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The Machines will Heal Us

Addressing the root causes behind AI’s slow adoption rates is the first step towards achieving sustainable development goals for Artificial Intelligence (AI) in healthcare.

by Michelle Tan Min Shuen

Somewhere in the United States, a middle-aged man is looking into the camera of his iPhone in a hospital waiting room. Using a light signal processing technology known as remote photoplethysmography (rPPG), his smartphone camera records light reflected by blood vessels beneath his skin, revealing critical vital signs such as heart rate and oxygen saturation levels with medical-grade accuracy. Through a mobile application, doctors are alerted with a set of his vital information in less than 45 seconds. AI-assisted mobile applications such as Docdot allow doctors to remotely find and monitor individuals at high risk of infection while limiting the risk of exposure to themselves and others, proving to be a crucial tool amidst the global pandemic.

While the speed and devastation of COVID-19 has exposed critical flaws in universal healthcare systems, it has indisputably driven the digital transformation of our healthcare landscape today. As more primitive healthcare systems around the world began to crack under pressure of the ravaging global pandemic, more have turned to digitisation to optimise healthcare facilities’ response mechanisms in spite of cost and manpower constraints. The result is a vastly more efficient healthcare landscape which features larger diagnostic capabilities, more innovative solutions and swifter operating systems.

From detecting brain bleeds in CT scans to recognizing patterns in coding to facilitate swift payment, AI’s applications have revolutionised key areas in healthcare, improving the detection, diagnosis, and treatment of illnesses worldwide. As more healthcare organizations continue to trailblaze the incorporation of smart technologies into patient care and business processes, the pace of AI usage in the field of healthcare is picking up, but still not quite to the extent we have envisioned.

The healthcare sector still trails other industries in incorporating smart technologies into routine medical practices. According to the AI in Healthcare Leadership Survey 2020, 42 percent of respondent healthcare facilities have yet to incorporate AI-based applications in clinical practice. Of the ones that do, AI use, namely speech recognition and computer vision, is concentrated in operations and customer service. In fact, in most hospitals, simple tasks such as appointment scheduling are still done manually, which siphons away valuable time from the already packed schedules of healthcare workers. If anything, this reflects the tremendous untapped potential of AI in the future of healthcare. AI methods are likely not to be adopted in routine medical practice beyond a limited number of niche applications unless these key challenges are addressed.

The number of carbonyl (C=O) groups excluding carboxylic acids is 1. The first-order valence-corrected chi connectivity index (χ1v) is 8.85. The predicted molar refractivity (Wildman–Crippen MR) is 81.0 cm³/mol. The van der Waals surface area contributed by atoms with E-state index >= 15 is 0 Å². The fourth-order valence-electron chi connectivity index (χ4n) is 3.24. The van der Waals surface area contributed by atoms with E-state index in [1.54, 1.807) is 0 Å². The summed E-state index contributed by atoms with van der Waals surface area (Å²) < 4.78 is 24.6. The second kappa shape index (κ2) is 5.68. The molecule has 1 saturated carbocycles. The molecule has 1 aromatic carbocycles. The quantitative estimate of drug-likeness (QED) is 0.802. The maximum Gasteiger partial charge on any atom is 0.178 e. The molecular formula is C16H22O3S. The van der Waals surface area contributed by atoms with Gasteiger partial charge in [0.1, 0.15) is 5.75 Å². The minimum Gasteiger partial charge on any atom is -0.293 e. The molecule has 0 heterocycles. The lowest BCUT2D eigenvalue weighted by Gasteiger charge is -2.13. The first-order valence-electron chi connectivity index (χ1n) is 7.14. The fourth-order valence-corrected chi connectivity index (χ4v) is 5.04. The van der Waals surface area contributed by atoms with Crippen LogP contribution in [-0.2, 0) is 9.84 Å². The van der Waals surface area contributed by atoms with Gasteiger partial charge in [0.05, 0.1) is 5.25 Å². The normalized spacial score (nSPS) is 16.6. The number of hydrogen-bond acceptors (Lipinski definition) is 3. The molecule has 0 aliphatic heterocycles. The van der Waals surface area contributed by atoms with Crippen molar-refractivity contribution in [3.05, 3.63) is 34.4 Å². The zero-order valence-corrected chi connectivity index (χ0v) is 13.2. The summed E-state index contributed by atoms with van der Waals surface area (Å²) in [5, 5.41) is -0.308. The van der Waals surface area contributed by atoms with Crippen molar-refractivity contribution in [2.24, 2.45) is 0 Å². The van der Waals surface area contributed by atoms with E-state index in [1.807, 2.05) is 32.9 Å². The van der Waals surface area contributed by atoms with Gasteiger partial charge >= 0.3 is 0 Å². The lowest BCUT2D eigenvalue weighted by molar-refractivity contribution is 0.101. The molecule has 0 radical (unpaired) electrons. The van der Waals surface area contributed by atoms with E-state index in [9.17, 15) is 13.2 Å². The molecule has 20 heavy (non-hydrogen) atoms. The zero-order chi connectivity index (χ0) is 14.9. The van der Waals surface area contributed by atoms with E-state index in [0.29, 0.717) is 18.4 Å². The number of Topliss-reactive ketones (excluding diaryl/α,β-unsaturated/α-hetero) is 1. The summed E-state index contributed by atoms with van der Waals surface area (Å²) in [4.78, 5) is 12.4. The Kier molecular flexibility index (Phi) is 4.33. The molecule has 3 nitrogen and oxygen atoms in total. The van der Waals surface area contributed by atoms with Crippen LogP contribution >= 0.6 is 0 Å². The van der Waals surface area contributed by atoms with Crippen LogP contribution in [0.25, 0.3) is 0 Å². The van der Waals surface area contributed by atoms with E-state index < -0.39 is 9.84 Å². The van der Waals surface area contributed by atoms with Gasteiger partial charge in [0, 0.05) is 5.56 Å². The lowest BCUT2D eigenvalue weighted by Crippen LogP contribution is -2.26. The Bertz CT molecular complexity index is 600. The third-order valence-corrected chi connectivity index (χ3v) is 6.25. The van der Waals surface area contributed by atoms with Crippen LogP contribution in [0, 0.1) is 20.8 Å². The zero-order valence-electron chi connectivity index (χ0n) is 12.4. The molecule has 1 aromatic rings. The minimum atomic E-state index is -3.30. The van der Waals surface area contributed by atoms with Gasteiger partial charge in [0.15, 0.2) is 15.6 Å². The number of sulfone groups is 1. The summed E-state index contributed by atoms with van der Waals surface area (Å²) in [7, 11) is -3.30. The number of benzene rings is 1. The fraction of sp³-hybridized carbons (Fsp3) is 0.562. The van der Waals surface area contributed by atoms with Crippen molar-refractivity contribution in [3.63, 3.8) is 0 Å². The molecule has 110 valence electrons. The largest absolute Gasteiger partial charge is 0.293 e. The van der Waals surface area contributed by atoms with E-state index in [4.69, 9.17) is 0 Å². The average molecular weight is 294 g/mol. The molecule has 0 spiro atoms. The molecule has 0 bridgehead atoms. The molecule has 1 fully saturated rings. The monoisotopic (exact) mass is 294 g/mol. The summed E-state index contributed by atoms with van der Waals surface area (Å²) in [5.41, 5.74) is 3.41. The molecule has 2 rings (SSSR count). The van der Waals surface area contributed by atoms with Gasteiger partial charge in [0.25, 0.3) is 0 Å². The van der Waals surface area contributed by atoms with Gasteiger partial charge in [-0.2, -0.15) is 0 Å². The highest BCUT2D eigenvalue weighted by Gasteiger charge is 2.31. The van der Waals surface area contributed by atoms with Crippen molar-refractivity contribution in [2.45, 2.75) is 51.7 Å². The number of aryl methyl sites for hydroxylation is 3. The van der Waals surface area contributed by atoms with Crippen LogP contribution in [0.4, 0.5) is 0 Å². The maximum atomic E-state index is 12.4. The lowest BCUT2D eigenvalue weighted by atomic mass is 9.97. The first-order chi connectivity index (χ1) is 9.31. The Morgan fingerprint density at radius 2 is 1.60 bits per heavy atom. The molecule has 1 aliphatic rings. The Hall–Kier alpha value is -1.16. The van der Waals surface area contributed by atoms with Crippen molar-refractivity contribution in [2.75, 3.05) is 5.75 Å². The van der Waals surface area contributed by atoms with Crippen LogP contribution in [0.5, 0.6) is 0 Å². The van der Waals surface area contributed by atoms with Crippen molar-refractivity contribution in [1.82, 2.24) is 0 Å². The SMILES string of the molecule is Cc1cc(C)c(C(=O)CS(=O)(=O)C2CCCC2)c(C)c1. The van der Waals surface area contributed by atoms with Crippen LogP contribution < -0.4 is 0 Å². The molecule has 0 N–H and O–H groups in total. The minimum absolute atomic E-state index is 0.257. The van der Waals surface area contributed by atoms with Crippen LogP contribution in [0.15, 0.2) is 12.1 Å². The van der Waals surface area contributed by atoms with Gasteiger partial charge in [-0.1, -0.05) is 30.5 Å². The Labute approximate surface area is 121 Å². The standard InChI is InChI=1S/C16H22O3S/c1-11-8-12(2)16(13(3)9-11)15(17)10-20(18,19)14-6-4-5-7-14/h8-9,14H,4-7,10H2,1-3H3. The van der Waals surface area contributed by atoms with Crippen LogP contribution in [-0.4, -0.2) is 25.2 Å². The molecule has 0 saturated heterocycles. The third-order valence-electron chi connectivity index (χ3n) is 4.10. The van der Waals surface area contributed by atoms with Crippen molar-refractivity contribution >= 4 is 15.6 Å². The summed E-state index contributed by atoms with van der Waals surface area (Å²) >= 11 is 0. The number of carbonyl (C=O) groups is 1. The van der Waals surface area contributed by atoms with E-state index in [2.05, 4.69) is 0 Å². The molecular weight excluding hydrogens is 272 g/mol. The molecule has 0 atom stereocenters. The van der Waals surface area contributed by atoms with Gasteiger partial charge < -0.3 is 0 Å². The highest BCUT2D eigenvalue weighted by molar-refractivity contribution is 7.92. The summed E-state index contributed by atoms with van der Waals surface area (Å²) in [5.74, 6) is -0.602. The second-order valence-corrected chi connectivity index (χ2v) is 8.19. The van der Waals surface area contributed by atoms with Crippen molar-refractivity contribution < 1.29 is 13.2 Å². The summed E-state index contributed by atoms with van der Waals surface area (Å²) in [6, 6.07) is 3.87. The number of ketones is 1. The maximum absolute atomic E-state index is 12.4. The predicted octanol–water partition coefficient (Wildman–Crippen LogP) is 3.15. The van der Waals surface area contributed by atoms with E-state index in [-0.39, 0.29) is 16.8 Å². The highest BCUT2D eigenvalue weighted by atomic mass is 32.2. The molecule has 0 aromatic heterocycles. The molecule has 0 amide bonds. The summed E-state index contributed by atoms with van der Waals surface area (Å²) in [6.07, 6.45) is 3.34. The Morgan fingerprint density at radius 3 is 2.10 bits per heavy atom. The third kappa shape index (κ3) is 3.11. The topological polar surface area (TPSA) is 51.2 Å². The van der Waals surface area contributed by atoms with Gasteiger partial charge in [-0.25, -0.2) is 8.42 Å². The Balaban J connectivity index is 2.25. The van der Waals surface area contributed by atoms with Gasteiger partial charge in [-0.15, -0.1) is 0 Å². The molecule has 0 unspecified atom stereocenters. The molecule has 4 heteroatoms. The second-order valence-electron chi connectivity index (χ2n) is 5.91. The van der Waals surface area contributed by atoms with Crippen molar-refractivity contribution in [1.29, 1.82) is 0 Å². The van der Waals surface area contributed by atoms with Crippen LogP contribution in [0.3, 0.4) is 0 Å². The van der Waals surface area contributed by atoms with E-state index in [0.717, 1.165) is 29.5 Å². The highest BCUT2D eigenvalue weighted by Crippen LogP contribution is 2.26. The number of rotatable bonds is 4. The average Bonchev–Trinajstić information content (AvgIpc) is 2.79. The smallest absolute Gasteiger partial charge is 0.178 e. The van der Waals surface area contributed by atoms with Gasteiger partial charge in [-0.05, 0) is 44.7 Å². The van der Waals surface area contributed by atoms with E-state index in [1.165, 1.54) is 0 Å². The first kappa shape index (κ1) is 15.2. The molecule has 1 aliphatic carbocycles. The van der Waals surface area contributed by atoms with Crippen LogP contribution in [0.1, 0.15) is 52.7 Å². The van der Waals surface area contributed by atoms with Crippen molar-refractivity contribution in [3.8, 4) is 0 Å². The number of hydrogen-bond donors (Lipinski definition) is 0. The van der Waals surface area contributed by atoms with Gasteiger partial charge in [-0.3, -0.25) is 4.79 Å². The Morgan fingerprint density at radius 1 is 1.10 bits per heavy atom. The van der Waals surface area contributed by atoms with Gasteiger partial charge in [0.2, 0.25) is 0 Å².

Lack of Digital and Human Infrastructure

AI integration in healthcare is most efficient when AI technologies are embedded into the workflows to support clinical decision making at the point of care. Automating workflow can not only optimise time and manpower to allow healthcare workers to focus more on providing patient-centric care, but also reduce manpower and operational costs.

However, it takes technology to grow technology. Counterintuitive as it may seem, this was a key point raised by McKinsey analysts Jacques Bughin and Nicolas van Zeebroeck, who have observed that potential adopters of AI technology “can’t flourish without a solid base of core and advanced digital technologies”. This is bad news for many existing medical institutions who still run on old operating systems. Many of these institutions trail behind in cloud and advanced analytics, using current programmes that are incompatible with AI requirements, preventing them from adding AI features to their existing systems.